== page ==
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Report by Cardinal Kevin Joseph Farrell

Report by Cardinal Kevin Joseph Farrell

Challenges of Synodality and Missionary Spirit

Synodality in movements, which is the third challenge, seeks to increase the contribution of all members, so it is not just a few “enlightened” groups looking to the future of charisma. It also points to the “subtle problem of the formation of those who can play a leading role in the activities of the apostolate and the administration of the movements.” Finally, he wants unity and cooperation between different “living conditions” that must go hand in hand. Celibate and married, commoners, priests or religious people as well as faithful and bishops. The fourth challenge is to respond to the nature of the missionary movements “internally.” “Their members, without attending special ‘schools’ or ‘courses’ – the Irish cardinal recalled – were soon brave of the gospel. This is a treasure to be preserved!”.

A new formation and adaptation of the Apostle and Charity

Thus, the prefect’s preaching of the Almighty called on members of all movements and new communities to “understand the individual, the community, and what the Holy Spirit is directing to the Church” in each of the different realities. Because charisma cannot be reduced to an idea that contradicts reality. In addition, he called on the movements to “adapt to the formation that is being offered to their members in the face of these new challenges and to the apostolic work and charitable services that you are all doing with admirable dedication.”

A moment from the conference at Pontifical Lateran University

A moment from the conference at Pontifical Lateran University

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Speeches by cardinals, laymen, theologians, and economists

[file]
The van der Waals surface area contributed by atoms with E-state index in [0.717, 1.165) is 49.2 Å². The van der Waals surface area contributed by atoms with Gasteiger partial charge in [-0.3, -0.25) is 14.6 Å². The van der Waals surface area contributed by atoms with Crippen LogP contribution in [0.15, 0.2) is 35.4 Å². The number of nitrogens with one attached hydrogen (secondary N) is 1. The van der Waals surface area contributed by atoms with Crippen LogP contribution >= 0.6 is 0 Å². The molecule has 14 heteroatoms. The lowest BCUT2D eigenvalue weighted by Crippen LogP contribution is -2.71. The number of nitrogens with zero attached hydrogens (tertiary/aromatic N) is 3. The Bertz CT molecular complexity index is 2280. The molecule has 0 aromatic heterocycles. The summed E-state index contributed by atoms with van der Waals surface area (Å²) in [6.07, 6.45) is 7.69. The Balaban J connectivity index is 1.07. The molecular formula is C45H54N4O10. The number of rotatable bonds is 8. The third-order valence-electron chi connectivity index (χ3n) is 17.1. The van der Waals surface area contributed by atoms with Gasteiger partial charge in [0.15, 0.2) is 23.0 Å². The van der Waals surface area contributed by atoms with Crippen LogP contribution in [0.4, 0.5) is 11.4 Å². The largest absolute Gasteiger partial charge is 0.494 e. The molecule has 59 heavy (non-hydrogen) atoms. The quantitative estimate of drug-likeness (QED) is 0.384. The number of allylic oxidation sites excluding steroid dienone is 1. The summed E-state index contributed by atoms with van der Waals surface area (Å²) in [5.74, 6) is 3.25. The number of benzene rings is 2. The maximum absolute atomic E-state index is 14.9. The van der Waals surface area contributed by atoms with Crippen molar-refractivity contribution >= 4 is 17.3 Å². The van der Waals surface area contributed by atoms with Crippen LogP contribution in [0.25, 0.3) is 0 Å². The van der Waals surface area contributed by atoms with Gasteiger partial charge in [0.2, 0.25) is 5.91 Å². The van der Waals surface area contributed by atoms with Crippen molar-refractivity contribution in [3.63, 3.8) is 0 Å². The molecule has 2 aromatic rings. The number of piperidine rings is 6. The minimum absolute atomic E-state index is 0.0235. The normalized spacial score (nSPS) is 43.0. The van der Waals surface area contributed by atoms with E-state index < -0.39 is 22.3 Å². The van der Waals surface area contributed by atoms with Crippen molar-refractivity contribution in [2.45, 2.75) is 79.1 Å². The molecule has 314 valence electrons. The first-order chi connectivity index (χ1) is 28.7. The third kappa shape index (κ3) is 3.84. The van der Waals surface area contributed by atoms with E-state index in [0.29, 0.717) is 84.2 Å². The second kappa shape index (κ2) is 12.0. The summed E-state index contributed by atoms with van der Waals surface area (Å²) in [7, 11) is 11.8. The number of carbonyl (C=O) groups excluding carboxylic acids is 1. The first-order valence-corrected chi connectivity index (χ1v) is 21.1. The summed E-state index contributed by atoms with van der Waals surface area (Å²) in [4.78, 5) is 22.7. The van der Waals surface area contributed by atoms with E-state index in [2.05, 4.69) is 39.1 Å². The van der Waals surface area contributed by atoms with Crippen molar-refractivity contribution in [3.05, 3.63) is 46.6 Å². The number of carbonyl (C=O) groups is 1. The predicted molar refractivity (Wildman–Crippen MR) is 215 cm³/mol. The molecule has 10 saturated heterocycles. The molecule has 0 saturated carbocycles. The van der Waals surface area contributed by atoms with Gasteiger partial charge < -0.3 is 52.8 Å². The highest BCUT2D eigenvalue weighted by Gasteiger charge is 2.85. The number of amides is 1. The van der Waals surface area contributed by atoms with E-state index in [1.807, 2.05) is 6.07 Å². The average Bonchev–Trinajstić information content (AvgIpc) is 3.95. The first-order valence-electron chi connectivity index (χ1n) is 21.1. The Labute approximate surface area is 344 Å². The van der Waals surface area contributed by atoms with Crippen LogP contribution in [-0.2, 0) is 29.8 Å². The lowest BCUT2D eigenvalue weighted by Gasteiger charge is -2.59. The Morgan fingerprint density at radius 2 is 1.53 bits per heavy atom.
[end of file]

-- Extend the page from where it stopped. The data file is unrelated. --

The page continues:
The conference also aimed to inspire theological study of movements and new societies to know and better understand the profound personalities of the Church, humanity, encounters in service and fellowship. Cardinal Mark Oullet, Prefect of the Congregation for Bishops and President of the Pontifical Commission for Latin America; Linda Gizoni, Undersecretary of the Decaster for the Almighty and Family and Life; Monsignor Piero Coda, Secretary-General of the International Theological Commission and Professor of Trinitarian Oncology at the Sofia University Institute; Elena de Bernardo, Faculty of Canon Law, Institute Utreasque Louris, Pontifical Lateran University; Mary Healy, Sacred Heart Major Seminary of Detroit, USA; Luigino Bruni is a full-time professor of political economics and coordinator of the Doctorate in Science of Civil Economics at the University of Lumsa in Rome.

Representatives of the movements that promoted the event

In addition to Margaret Karam, Chiara Amiran, Founder and President of Nouveau Orisondi, the event promoted movements and new communities; Michael-Bernard de Vrigille, General Moderator of the Emmanuel Community; Moysés Louro de Azevedo Filho, Founder and General Moderator of the Shalom Catholic Community; Erosi da Silva Light was one of the founders of Fasinda da Esperanca.